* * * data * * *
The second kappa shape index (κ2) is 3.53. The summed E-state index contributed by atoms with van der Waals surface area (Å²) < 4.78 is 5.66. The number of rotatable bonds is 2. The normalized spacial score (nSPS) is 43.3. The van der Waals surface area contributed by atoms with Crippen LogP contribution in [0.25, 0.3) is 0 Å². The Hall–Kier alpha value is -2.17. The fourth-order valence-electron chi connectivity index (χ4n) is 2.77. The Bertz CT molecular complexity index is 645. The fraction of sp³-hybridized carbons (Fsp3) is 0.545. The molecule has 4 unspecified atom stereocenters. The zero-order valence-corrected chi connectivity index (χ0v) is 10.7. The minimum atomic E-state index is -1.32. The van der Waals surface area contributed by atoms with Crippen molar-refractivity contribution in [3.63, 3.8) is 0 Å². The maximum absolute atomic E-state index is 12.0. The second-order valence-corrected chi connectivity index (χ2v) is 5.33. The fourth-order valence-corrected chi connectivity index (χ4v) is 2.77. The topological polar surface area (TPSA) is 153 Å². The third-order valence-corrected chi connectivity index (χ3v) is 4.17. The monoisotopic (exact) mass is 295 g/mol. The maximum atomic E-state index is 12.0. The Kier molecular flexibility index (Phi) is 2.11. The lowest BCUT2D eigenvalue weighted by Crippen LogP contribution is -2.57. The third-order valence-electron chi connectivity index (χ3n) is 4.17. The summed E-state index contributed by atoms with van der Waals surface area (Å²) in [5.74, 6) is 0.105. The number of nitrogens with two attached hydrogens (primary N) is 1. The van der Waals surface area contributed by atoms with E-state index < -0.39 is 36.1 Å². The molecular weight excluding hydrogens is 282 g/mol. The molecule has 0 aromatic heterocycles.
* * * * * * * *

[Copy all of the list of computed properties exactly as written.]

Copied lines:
The second kappa shape index (κ2) is 3.53. The summed E-state index contributed by atoms with van der Waals surface area (Å²) < 4.78 is 5.66. The number of rotatable bonds is 2. The normalized spacial score (nSPS) is 43.3. The van der Waals surface area contributed by atoms with Crippen LogP contribution in [0.25, 0.3) is 0 Å². The Hall–Kier alpha value is -2.17. The fourth-order valence-electron chi connectivity index (χ4n) is 2.77. The Bertz CT molecular complexity index is 645. The fraction of sp³-hybridized carbons (Fsp3) is 0.545. The molecule has 4 unspecified atom stereocenters. The zero-order valence-corrected chi connectivity index (χ0v) is 10.7. The minimum atomic E-state index is -1.32. The van der Waals surface area contributed by atoms with Crippen molar-refractivity contribution in [3.63, 3.8) is 0 Å². The maximum absolute atomic E-state index is 12.0. The second-order valence-corrected chi connectivity index (χ2v) is 5.33. The fourth-order valence-corrected chi connectivity index (χ4v) is 2.77. The topological polar surface area (TPSA) is 153 Å². The third-order valence-corrected chi connectivity index (χ3v) is 4.17. The monoisotopic (exact) mass is 295 g/mol. The maximum atomic E-state index is 12.0. The Kier molecular flexibility index (Phi) is 2.11. The lowest BCUT2D eigenvalue weighted by Crippen LogP contribution is -2.57. The third-order valence-electron chi connectivity index (χ3n) is 4.17. The summed E-state index contributed by atoms with van der Waals surface area (Å²) in [5.74, 6) is 0.105. The number of nitrogens with two attached hydrogens (primary N) is 1. The van der Waals surface area contributed by atoms with E-state index < -0.39 is 36.1 Å². The molecular weight excluding hydrogens is 282 g/mol. The molecule has 0 aromatic heterocycles.